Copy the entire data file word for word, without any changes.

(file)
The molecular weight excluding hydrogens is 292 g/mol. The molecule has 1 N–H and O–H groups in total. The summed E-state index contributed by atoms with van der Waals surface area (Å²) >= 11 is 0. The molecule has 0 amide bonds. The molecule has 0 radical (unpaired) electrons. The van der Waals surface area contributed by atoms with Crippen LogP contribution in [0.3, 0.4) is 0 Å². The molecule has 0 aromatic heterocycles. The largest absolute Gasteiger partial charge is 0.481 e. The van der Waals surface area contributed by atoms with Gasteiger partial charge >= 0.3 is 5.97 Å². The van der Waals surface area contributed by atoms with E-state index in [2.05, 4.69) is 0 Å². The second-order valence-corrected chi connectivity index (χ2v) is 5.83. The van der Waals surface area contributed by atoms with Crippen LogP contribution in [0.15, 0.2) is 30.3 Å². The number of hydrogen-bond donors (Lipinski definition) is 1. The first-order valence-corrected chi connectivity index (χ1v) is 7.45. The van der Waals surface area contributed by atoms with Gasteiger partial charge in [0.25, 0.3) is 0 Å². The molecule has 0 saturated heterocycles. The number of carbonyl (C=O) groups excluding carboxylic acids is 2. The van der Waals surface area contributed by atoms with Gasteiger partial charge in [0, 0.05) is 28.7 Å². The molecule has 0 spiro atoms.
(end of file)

The molecular weight excluding hydrogens is 292 g/mol. The molecule has 1 N–H and O–H groups in total. The summed E-state index contributed by atoms with van der Waals surface area (Å²) >= 11 is 0. The molecule has 0 amide bonds. The molecule has 0 radical (unpaired) electrons. The van der Waals surface area contributed by atoms with Crippen LogP contribution in [0.3, 0.4) is 0 Å². The molecule has 0 aromatic heterocycles. The largest absolute Gasteiger partial charge is 0.481 e. The van der Waals surface area contributed by atoms with Gasteiger partial charge >= 0.3 is 5.97 Å². The van der Waals surface area contributed by atoms with E-state index in [2.05, 4.69) is 0 Å². The second-order valence-corrected chi connectivity index (χ2v) is 5.83. The van der Waals surface area contributed by atoms with Crippen LogP contribution in [0.15, 0.2) is 30.3 Å². The number of hydrogen-bond donors (Lipinski definition) is 1. The first-order valence-corrected chi connectivity index (χ1v) is 7.45. The van der Waals surface area contributed by atoms with Gasteiger partial charge in [0.25, 0.3) is 0 Å². The molecule has 0 saturated heterocycles. The number of carbonyl (C=O) groups excluding carboxylic acids is 2. The van der Waals surface area contributed by atoms with Gasteiger partial charge in [0, 0.05) is 28.7 Å². The molecule has 0 spiro atoms.